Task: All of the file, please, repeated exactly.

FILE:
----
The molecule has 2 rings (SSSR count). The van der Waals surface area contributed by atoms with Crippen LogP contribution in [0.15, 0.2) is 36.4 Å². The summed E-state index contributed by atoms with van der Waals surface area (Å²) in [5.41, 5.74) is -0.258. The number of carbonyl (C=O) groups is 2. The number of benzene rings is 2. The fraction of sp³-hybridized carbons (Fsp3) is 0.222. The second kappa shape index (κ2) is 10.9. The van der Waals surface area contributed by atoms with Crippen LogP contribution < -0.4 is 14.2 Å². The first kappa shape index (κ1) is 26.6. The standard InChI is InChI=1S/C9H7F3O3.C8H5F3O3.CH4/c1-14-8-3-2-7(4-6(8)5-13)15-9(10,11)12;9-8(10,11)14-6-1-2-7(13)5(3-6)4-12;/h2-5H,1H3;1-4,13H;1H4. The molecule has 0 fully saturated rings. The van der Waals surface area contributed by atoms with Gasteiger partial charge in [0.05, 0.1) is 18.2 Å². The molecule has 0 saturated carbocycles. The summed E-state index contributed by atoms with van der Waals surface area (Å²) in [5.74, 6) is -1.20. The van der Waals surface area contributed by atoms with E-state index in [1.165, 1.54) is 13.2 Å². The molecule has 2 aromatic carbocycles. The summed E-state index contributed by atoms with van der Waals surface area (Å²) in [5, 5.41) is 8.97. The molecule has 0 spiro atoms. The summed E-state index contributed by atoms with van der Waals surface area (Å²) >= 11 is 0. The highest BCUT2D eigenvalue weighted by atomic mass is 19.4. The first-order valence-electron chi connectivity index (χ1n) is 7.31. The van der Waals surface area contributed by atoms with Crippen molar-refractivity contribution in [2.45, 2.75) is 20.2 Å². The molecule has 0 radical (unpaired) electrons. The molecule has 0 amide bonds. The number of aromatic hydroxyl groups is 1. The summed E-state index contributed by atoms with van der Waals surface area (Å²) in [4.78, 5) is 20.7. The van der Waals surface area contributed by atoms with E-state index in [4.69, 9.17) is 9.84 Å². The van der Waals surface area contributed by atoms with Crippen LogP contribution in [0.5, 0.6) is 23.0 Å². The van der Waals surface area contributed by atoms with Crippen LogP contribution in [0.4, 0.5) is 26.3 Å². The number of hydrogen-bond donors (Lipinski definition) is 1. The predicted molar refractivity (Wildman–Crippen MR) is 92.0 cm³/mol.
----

The molecule has 2 rings (SSSR count). The van der Waals surface area contributed by atoms with Crippen LogP contribution in [0.15, 0.2) is 36.4 Å². The summed E-state index contributed by atoms with van der Waals surface area (Å²) in [5.41, 5.74) is -0.258. The number of carbonyl (C=O) groups is 2. The number of benzene rings is 2. The fraction of sp³-hybridized carbons (Fsp3) is 0.222. The second kappa shape index (κ2) is 10.9. The van der Waals surface area contributed by atoms with Crippen LogP contribution < -0.4 is 14.2 Å². The first kappa shape index (κ1) is 26.6. The standard InChI is InChI=1S/C9H7F3O3.C8H5F3O3.CH4/c1-14-8-3-2-7(4-6(8)5-13)15-9(10,11)12;9-8(10,11)14-6-1-2-7(13)5(3-6)4-12;/h2-5H,1H3;1-4,13H;1H4. The molecule has 0 fully saturated rings. The van der Waals surface area contributed by atoms with Gasteiger partial charge in [0.05, 0.1) is 18.2 Å². The molecule has 0 saturated carbocycles. The summed E-state index contributed by atoms with van der Waals surface area (Å²) in [5.74, 6) is -1.20. The van der Waals surface area contributed by atoms with E-state index in [1.165, 1.54) is 13.2 Å². The molecule has 2 aromatic carbocycles. The summed E-state index contributed by atoms with van der Waals surface area (Å²) in [5, 5.41) is 8.97. The molecule has 0 spiro atoms. The summed E-state index contributed by atoms with van der Waals surface area (Å²) >= 11 is 0. The highest BCUT2D eigenvalue weighted by atomic mass is 19.4. The first-order valence-electron chi connectivity index (χ1n) is 7.31. The van der Waals surface area contributed by atoms with Crippen molar-refractivity contribution in [2.45, 2.75) is 20.2 Å². The molecule has 0 radical (unpaired) electrons. The molecule has 0 amide bonds. The number of aromatic hydroxyl groups is 1. The summed E-state index contributed by atoms with van der Waals surface area (Å²) in [4.78, 5) is 20.7. The van der Waals surface area contributed by atoms with E-state index in [4.69, 9.17) is 9.84 Å². The van der Waals surface area contributed by atoms with Crippen LogP contribution in [0.5, 0.6) is 23.0 Å². The van der Waals surface area contributed by atoms with Crippen LogP contribution in [0.4, 0.5) is 26.3 Å². The number of hydrogen-bond donors (Lipinski definition) is 1. The predicted molar refractivity (Wildman–Crippen MR) is 92.0 cm³/mol.